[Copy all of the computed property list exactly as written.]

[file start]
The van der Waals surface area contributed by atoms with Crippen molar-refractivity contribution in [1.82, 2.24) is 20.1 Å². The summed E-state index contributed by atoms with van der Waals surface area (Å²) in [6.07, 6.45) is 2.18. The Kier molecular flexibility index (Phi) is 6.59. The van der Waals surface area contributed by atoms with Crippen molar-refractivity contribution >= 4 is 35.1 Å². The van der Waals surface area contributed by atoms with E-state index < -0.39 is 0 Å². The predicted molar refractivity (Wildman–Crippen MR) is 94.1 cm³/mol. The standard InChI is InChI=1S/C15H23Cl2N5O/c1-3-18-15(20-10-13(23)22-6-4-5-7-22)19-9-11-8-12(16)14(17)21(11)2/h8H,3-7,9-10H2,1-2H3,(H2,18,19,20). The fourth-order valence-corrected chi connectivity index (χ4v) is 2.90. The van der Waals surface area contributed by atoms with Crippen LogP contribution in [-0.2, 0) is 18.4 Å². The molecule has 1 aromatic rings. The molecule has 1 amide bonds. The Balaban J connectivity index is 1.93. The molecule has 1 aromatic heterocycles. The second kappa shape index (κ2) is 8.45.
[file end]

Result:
The van der Waals surface area contributed by atoms with Crippen molar-refractivity contribution in [1.82, 2.24) is 20.1 Å². The summed E-state index contributed by atoms with van der Waals surface area (Å²) in [6.07, 6.45) is 2.18. The Kier molecular flexibility index (Phi) is 6.59. The van der Waals surface area contributed by atoms with Crippen molar-refractivity contribution >= 4 is 35.1 Å². The van der Waals surface area contributed by atoms with E-state index < -0.39 is 0 Å². The predicted molar refractivity (Wildman–Crippen MR) is 94.1 cm³/mol. The standard InChI is InChI=1S/C15H23Cl2N5O/c1-3-18-15(20-10-13(23)22-6-4-5-7-22)19-9-11-8-12(16)14(17)21(11)2/h8H,3-7,9-10H2,1-2H3,(H2,18,19,20). The fourth-order valence-corrected chi connectivity index (χ4v) is 2.90. The van der Waals surface area contributed by atoms with Crippen LogP contribution in [-0.2, 0) is 18.4 Å². The molecule has 1 aromatic rings. The molecule has 1 amide bonds. The Balaban J connectivity index is 1.93. The molecule has 1 aromatic heterocycles. The second kappa shape index (κ2) is 8.45.